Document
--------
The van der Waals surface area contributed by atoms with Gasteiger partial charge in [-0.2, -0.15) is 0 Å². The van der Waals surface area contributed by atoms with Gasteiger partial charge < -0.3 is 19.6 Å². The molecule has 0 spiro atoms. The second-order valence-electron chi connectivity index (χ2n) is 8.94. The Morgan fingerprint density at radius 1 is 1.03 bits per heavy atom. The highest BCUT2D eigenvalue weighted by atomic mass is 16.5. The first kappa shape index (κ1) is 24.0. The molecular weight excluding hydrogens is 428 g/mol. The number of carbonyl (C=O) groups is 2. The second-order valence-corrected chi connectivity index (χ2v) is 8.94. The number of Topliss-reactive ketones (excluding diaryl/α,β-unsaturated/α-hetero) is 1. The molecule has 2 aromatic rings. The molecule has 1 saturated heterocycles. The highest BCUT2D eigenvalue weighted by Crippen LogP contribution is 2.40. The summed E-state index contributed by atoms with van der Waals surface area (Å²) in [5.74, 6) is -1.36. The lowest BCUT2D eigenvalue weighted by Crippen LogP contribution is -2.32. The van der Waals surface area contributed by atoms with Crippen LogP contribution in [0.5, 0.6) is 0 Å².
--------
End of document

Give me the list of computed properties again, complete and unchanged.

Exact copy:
The van der Waals surface area contributed by atoms with Gasteiger partial charge in [-0.2, -0.15) is 0 Å². The van der Waals surface area contributed by atoms with Gasteiger partial charge < -0.3 is 19.6 Å². The molecule has 0 spiro atoms. The second-order valence-electron chi connectivity index (χ2n) is 8.94. The Morgan fingerprint density at radius 1 is 1.03 bits per heavy atom. The highest BCUT2D eigenvalue weighted by atomic mass is 16.5. The first kappa shape index (κ1) is 24.0. The molecular weight excluding hydrogens is 428 g/mol. The number of carbonyl (C=O) groups is 2. The second-order valence-corrected chi connectivity index (χ2v) is 8.94. The number of Topliss-reactive ketones (excluding diaryl/α,β-unsaturated/α-hetero) is 1. The molecule has 2 aromatic rings. The molecule has 1 saturated heterocycles. The highest BCUT2D eigenvalue weighted by Crippen LogP contribution is 2.40. The summed E-state index contributed by atoms with van der Waals surface area (Å²) in [5.74, 6) is -1.36. The lowest BCUT2D eigenvalue weighted by Crippen LogP contribution is -2.32. The van der Waals surface area contributed by atoms with Crippen LogP contribution in [0.5, 0.6) is 0 Å².